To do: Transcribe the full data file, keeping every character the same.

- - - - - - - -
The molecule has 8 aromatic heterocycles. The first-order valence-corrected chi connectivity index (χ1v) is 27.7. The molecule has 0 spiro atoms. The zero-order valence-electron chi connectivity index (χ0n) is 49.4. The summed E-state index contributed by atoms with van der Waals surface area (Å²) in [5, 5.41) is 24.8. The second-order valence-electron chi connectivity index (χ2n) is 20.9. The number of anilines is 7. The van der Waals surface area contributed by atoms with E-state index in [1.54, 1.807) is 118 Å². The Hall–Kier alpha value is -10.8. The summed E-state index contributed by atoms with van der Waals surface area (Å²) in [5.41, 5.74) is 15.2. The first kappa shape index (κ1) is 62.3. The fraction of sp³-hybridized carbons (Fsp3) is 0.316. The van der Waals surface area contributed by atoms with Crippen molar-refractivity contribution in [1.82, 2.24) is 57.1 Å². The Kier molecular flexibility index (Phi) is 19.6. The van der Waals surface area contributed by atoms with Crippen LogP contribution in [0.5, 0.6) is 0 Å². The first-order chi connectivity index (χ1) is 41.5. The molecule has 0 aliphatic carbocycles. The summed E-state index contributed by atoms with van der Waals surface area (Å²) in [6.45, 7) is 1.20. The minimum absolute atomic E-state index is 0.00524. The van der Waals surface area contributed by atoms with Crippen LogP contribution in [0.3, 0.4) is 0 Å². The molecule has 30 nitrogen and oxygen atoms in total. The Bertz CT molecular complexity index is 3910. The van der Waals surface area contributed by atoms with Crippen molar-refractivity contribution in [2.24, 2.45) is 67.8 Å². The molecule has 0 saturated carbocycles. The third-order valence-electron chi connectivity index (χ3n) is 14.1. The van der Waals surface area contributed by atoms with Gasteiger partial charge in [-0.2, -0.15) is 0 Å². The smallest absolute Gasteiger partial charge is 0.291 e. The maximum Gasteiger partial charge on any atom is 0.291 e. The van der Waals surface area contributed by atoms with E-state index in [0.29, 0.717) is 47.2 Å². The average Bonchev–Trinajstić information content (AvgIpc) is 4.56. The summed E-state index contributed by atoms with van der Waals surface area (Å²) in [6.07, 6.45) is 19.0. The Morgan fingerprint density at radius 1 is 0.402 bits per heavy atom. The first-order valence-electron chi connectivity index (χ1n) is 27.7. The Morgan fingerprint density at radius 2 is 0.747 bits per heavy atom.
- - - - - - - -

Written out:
The molecule has 8 aromatic heterocycles. The first-order valence-corrected chi connectivity index (χ1v) is 27.7. The molecule has 0 spiro atoms. The zero-order valence-electron chi connectivity index (χ0n) is 49.4. The summed E-state index contributed by atoms with van der Waals surface area (Å²) in [5, 5.41) is 24.8. The second-order valence-electron chi connectivity index (χ2n) is 20.9. The number of anilines is 7. The van der Waals surface area contributed by atoms with E-state index in [1.54, 1.807) is 118 Å². The Hall–Kier alpha value is -10.8. The summed E-state index contributed by atoms with van der Waals surface area (Å²) in [5.41, 5.74) is 15.2. The first kappa shape index (κ1) is 62.3. The fraction of sp³-hybridized carbons (Fsp3) is 0.316. The van der Waals surface area contributed by atoms with Crippen molar-refractivity contribution in [1.82, 2.24) is 57.1 Å². The Kier molecular flexibility index (Phi) is 19.6. The van der Waals surface area contributed by atoms with Crippen LogP contribution in [0.5, 0.6) is 0 Å². The first-order chi connectivity index (χ1) is 41.5. The molecule has 0 aliphatic carbocycles. The summed E-state index contributed by atoms with van der Waals surface area (Å²) in [6.45, 7) is 1.20. The minimum absolute atomic E-state index is 0.00524. The van der Waals surface area contributed by atoms with Crippen LogP contribution in [0.3, 0.4) is 0 Å². The molecule has 30 nitrogen and oxygen atoms in total. The Bertz CT molecular complexity index is 3910. The van der Waals surface area contributed by atoms with Crippen molar-refractivity contribution in [2.24, 2.45) is 67.8 Å². The molecule has 0 saturated carbocycles. The third-order valence-electron chi connectivity index (χ3n) is 14.1. The van der Waals surface area contributed by atoms with Gasteiger partial charge in [-0.2, -0.15) is 0 Å². The smallest absolute Gasteiger partial charge is 0.291 e. The maximum Gasteiger partial charge on any atom is 0.291 e. The van der Waals surface area contributed by atoms with E-state index in [0.29, 0.717) is 47.2 Å². The average Bonchev–Trinajstić information content (AvgIpc) is 4.56. The summed E-state index contributed by atoms with van der Waals surface area (Å²) in [6.07, 6.45) is 19.0. The Morgan fingerprint density at radius 1 is 0.402 bits per heavy atom. The first-order valence-electron chi connectivity index (χ1n) is 27.7. The Morgan fingerprint density at radius 2 is 0.747 bits per heavy atom.